So when the computer comes along, the number of ways to input Chinese just exploded in the “input wars of the 70s and 80s,” says Mullaney. Different input methods require different ways of thinking about Chinese characters. You might do it based on the four corners or three corners or radicals (subunits of Chinese characters) or stroke order. Others experimented with pronunciation-based systems that used the QWERTY keyboard, taking advantage of software to translate letters into characters. And in a real breakthrough, these systems were now predictive. You, might, for example, input a string of characters by typing just the first letter corresponding with each character. In other words, it’s predictive text.

* * *

The Chinese way of inputting text—the software-mediated way—will win out, says Mullaney. Actually, it’s already won out. Our mobile phones now have predictive text and autocomplete. It took the constraint of mobile to get Westerners to realize the limits of the simple what-you-type-is-what-you-get keyboard. But even then, you could only get Americans to go so far.

The introduction of T9—the predictive texting system on early cell phones—illuminates that cultural gap. When the Seattle-based Tegic company first developed T9, it created a new letter arrangement on cellphones. The standard had always been 2 = abc, 3 = def, 4 = ghi, and so on. As T9 users will surely remember, several different words often match the same set of numbers, so you might hit “4663” and have to key through “good,” “home”, and “hoof”, before finally arriving at “hone.” But Tegic had initially developed a new way of assigned numbers to letter—not QWERTY or alphabet-based—optimized to prevent overlaps.

It didn’t fly. “One of our early stage investors said, ‘You are not going to change the letter arrangement on mobile keyboards,’” recalls Tegic cofounder William Valenti. “We had to accept a less efficient input system because we had to be in the constraints of the existing letter arrangement.”  

A phone with the stroke-based Chinese T9 keyboard from 1999. Photo from Tegic Communications.

In China, it was easier to convince users to try something new—because there was no established default to fight. Chinese T9 is a stroke-based system, and different keys represented different strokes. With predictive text anticipating the next character, a typist on T9 averaged just 1.4 strokes per character, says Valenti. For reference, common Chinese characters are made up of nine strokes on average. This is a huge leap in efficiency. (Valenti, by the way, was a Chinese translator during the Vietnam war, listening in on four-digit telegraph codes and turning them in Chinese characters, so he’s familiar with the awkward, pre-software phase of Chinese input systems, too.)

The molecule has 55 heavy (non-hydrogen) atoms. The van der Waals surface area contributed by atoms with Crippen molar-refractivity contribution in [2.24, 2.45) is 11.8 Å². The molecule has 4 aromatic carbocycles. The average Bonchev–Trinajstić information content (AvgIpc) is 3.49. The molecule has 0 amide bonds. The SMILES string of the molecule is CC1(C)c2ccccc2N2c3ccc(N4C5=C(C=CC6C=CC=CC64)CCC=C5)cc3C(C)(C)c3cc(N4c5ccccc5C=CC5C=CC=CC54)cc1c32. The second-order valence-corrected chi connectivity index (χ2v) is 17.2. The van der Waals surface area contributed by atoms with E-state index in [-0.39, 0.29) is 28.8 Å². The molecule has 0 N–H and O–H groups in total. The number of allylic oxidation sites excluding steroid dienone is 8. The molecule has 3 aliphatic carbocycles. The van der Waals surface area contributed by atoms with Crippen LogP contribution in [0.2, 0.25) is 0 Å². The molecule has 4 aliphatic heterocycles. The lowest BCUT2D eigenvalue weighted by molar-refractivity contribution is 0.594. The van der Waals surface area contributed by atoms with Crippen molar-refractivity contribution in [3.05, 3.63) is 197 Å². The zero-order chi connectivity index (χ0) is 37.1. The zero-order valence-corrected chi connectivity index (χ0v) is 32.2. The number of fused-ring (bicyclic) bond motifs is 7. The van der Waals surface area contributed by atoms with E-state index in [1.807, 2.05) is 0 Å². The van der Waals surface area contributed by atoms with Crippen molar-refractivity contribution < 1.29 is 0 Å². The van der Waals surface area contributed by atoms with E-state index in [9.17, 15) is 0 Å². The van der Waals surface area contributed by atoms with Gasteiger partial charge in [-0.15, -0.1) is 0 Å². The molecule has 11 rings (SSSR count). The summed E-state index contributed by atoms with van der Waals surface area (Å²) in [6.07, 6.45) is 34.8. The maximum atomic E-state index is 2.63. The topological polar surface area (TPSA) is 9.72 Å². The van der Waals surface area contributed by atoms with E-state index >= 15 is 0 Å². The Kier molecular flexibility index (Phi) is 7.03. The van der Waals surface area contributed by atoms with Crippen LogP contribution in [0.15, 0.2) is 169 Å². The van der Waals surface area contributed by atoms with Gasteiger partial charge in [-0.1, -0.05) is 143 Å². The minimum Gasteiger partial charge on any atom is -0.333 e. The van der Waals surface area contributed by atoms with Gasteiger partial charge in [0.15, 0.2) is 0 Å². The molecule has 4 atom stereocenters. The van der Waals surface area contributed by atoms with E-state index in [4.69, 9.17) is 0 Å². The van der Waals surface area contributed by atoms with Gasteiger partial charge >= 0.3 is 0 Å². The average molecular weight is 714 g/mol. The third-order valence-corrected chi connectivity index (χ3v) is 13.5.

“In China,” says Christina Xu, an independent design researcher and ethnographer, “the proliferation of mobile over the last ten years has meant an explosion of new users learning to type for the first time on a mobile device—they don't have any attachment or experience in QWERTY, so getting them to adopt new input methods is way easier.” The input method families include stroke-based ones like T9, pronunciation-based typing on QWERTY keyboard, or writing on a touchscreen—with numerous variations therein.

“If you took 50 people and say ‘type the exact same thing,’” says Mullaney,” if you actually looked at what they did on their keyboards, you could get 50 different ways of achieving the same outcome.” Experimentation is mainstream. Yet alternative, faster typing methods in English, like ShapeWriter or Swype that let you swipe through the letters of the word in one motion, have struggled to catch on outside of early adopters. Plain old QWERTY is good enough. Who wants to completely relearn how to interact with their phone just to type a little bit faster?

Mullaney’s rhetoric can sometimes be jarring, like when he says, “There is an incredibly self-satisfied culture in alphabetic world.” Personally, I’d identify less as an active alphabet worshipper and more as a passive lazy person who does not want to learn a coded, if more efficient, way of typing. But he’s challenging the primacy of the QWERTY keyboard—challenging the idea of Western technology protocols default.

That language is also jarring because the West as default has gone unchallenged for so long. The telegraph was developed with the alphabet in mind. So was the typewriter. And the computer. And internet protocols. And yes, Chinese speakers spent a century conforming their language to those technologies until computing power transcended them, resulting in a relationship with technology richer and more complicated than in the alphabetic world.

Sarah Zhang is a staff writer at The Atlantic.

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This post originally appeared on The Atlantic and was published November 1, 2016. This article is republished here with permission.